There may be an off chance of solder being the actual issue but I don't think that is very common.
  13. ITguy2016 thread starter Suspended

    May 25, 2016
    The heat gun has two settings: One is 500 degrees, the other 1,000 degrees. Both well above the melting point of solder (though not as concentrated as a soldering iron. I've only used the 500 degree setting. Maybe I will give the 1,000 degree setting a try. Can't do any harm.
  14. Orizence macrumors 6502

    Nov 10, 2014
    You have to be careful with that though because when you try to heat up a chip like that you have a higher chance of hurting the chip then you do actually melting the solder, also you would have a risk of hurting another component around the chip. But I say go for it, you have nothing to loose.
  15. ITguy2016 thread starter Suspended

    May 25, 2016
    Having some free time I decided to try reflowing the solder again with the heat gun. This time, figuring I had nothing to lose, I cranked the heat gun up to the 1,000 degree setting. I applied the heat for approximately five minutes at a distance of approximately half an inch. I was certain I was frying all of the components but didn't work anyway so...what did I have to lose?

    Reassembled the system, plugged it in, and heard the self test passed chime. Currently it's transcoding a video which takes approximately one hour to complete. At this time the results are nothing new compared to previous attempts. Where failures appear is the next day after the system has had an opportunity to cool down. I'm going to run the transcode and then shut it down to let it cool. I'll try to fire it up tomorrow morning and see if it works. If not I've found someone to take it off my hands "as is".
  16. PowerMac G5 macrumors newbie

    PowerMac G5

    May 30, 2016
    Is it still working?
  17. ITguy2016 thread starter Suspended

    May 25, 2016
    Sadly it is not. I was never able to get it to work once the system had a chance to cool down to room temperature. It would work immediately after the initial treatment. It continued to do so for the duration of time the system remained on. However once I shut it off and it had an opportunity to cool down it would fail in the same manner. I ended up cannibalizing some parts from it and then gave the chassis and remaining parts to someone off of Craigs List.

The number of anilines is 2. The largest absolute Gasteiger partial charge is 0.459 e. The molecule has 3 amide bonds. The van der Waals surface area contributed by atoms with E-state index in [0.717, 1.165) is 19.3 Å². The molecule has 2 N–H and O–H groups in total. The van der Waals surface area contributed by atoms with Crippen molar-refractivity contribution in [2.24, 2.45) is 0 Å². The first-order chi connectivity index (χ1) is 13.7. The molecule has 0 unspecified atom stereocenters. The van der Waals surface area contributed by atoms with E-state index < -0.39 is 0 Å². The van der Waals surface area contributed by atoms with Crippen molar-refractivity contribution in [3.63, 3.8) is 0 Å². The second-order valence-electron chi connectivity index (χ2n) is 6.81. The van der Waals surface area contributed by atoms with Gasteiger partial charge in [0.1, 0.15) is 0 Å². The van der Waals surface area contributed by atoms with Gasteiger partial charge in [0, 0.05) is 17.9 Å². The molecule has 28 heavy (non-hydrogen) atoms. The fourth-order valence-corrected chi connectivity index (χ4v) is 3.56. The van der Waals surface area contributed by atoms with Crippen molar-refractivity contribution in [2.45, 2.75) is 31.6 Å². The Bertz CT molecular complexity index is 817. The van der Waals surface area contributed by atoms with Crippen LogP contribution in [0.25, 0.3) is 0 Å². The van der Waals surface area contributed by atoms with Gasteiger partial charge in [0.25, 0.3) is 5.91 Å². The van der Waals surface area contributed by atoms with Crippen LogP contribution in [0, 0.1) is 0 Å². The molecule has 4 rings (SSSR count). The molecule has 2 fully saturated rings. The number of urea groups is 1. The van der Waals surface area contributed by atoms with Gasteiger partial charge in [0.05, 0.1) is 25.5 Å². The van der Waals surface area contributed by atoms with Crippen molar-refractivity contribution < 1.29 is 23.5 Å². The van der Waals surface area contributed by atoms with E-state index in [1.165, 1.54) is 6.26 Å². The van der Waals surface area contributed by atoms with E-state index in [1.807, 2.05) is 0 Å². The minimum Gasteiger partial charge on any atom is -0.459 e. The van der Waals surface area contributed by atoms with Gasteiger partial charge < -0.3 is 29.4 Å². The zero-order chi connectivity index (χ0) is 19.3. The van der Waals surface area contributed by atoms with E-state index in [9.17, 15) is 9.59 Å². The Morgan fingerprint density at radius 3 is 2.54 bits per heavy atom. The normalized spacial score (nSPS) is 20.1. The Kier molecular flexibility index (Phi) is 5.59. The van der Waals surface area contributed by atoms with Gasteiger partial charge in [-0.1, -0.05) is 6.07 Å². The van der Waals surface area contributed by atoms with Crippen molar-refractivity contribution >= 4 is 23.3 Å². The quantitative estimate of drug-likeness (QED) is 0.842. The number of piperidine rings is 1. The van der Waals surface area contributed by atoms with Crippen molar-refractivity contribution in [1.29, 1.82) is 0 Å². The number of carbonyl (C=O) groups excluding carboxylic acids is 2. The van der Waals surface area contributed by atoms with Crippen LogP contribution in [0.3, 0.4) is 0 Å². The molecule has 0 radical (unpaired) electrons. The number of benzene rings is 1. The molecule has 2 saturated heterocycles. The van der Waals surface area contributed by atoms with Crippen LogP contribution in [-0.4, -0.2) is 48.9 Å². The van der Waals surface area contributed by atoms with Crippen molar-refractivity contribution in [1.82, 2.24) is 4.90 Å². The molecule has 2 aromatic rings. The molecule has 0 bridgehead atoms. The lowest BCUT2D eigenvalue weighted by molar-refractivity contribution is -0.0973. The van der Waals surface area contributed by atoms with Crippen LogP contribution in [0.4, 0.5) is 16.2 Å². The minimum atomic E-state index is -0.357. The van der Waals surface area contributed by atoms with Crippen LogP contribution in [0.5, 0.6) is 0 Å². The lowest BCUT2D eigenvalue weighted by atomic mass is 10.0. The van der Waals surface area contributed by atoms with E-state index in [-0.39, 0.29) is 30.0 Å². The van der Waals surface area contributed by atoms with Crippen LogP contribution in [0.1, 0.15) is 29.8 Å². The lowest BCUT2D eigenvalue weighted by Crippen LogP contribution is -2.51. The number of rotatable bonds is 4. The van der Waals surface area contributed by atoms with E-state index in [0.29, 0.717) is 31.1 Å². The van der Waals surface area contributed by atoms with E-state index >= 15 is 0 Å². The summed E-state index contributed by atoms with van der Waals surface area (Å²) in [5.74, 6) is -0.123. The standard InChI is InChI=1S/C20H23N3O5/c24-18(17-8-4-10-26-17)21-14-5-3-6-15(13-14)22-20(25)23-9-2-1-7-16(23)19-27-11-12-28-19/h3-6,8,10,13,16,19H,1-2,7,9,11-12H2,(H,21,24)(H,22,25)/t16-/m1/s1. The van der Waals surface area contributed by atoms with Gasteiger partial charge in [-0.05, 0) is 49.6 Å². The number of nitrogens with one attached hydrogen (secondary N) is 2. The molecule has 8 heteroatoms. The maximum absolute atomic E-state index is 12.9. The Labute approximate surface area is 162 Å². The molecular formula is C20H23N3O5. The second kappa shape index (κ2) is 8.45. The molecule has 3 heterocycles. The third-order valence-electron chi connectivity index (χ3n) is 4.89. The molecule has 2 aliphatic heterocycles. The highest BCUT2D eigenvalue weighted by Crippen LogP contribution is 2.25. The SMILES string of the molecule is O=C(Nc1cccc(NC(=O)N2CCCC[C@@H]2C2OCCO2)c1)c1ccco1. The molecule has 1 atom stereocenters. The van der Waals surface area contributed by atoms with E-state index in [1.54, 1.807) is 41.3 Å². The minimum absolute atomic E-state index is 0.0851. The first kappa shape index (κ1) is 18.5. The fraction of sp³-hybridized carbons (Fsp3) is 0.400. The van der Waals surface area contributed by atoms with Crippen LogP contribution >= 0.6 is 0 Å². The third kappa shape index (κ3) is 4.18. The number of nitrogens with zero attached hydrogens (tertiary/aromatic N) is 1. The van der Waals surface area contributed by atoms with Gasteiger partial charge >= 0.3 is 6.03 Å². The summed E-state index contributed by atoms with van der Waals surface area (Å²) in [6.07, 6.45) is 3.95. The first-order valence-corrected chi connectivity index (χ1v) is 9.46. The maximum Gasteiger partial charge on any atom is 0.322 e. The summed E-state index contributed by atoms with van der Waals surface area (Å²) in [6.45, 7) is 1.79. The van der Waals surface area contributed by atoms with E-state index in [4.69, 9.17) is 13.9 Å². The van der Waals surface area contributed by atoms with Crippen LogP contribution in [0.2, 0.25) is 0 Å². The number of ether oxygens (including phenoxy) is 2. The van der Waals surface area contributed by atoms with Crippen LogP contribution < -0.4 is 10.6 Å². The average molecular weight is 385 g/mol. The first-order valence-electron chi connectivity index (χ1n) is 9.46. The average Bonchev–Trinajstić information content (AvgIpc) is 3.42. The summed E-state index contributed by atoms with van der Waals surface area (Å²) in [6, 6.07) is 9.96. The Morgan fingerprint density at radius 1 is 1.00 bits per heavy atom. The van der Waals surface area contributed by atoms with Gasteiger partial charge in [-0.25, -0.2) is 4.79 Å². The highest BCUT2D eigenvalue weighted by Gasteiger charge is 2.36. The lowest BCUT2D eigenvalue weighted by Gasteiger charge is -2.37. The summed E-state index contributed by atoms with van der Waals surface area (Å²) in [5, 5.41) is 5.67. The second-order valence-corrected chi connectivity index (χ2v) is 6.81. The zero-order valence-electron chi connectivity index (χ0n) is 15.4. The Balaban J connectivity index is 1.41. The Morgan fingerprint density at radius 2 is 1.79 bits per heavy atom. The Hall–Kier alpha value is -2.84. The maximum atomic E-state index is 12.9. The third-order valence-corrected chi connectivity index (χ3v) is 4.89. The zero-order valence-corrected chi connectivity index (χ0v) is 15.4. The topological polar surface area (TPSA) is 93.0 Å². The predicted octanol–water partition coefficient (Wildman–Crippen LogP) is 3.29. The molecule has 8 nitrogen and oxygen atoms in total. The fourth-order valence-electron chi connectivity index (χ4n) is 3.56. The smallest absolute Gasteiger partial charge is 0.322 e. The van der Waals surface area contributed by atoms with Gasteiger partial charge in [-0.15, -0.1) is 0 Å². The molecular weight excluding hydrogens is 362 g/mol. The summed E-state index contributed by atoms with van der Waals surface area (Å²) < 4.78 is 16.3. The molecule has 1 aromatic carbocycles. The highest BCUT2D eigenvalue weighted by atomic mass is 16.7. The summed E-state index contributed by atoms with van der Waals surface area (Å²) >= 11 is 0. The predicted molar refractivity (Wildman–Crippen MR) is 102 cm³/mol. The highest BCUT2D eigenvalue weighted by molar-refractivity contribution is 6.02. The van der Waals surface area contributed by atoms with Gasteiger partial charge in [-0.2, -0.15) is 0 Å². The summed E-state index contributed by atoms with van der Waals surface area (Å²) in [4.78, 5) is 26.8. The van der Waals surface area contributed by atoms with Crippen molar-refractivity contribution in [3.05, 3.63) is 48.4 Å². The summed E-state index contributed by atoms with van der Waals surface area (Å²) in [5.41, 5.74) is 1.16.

18. d-oost macrumors 6502a

    Jan 10, 2016
    From what I know, in these cases the failure comes from the fact that the motherboard slightly flexes and bends. It's not much, but enough to eventually cause the chip's connections to come loose. The heat methods is only a temporary fix because the solder connection made with the heatgun isn't very sturdy. The only fix is to straight up remove the chip, clean the entire BGA pad, reball the original chip, add solder paste, and very carefully solder on the chip with heat. And, somehow you'd need to find a way to lessen the flexing to prevent it from happening again. I agree with Orizence that in such cases with GPUs, it is often failed chips instead of bad physical contacts. However, that's mostly only true for GPUs, not so much for low-heat components such as the memory controller in the PMG5.
  19. havokalien macrumors 6502a


    Apr 27, 2006
    Kelso, Wa
    I second Daniels statement and add using the Apple Hardware Test to calibrate then using a fan control app to turn on fans sooner can keep the heat down.
  20. ITguy2016 thread starter Suspended

    May 25, 2016
    My experience was just the opposite wrt cooling. The system would work fine as long as it remained warm. Once it cooled down to room temperature it would fail to start. I suspect if I left it running 24 / 7 it might have continued to operate the entire time.

    That's not to say heating was not the initial cause of the problem. However, like Daniels mentioned, that area looks as if it flexes when RAM is added / removed which could also lead to the failure.
  21. mzs.112000 macrumors regular

    Apr 22, 2015
    You will likely need to remove the chip(without breaking it), clean the board(and the chip), re-ball the chip and use a heatgun and/or reflow tool to solder it back in. This will be expensive(reflow tool), so your best bet if you want to save money is to just buy a new motherboard.
  22. ITguy2016 thread starter Suspended

    May 25, 2016
    I concluded the system wasn't worth the cost of repair. I could purchase a fully functional one for less than the cost to repair this one. Therefore I cannibalized certain parts and then gave the remained to someone from Craigs List.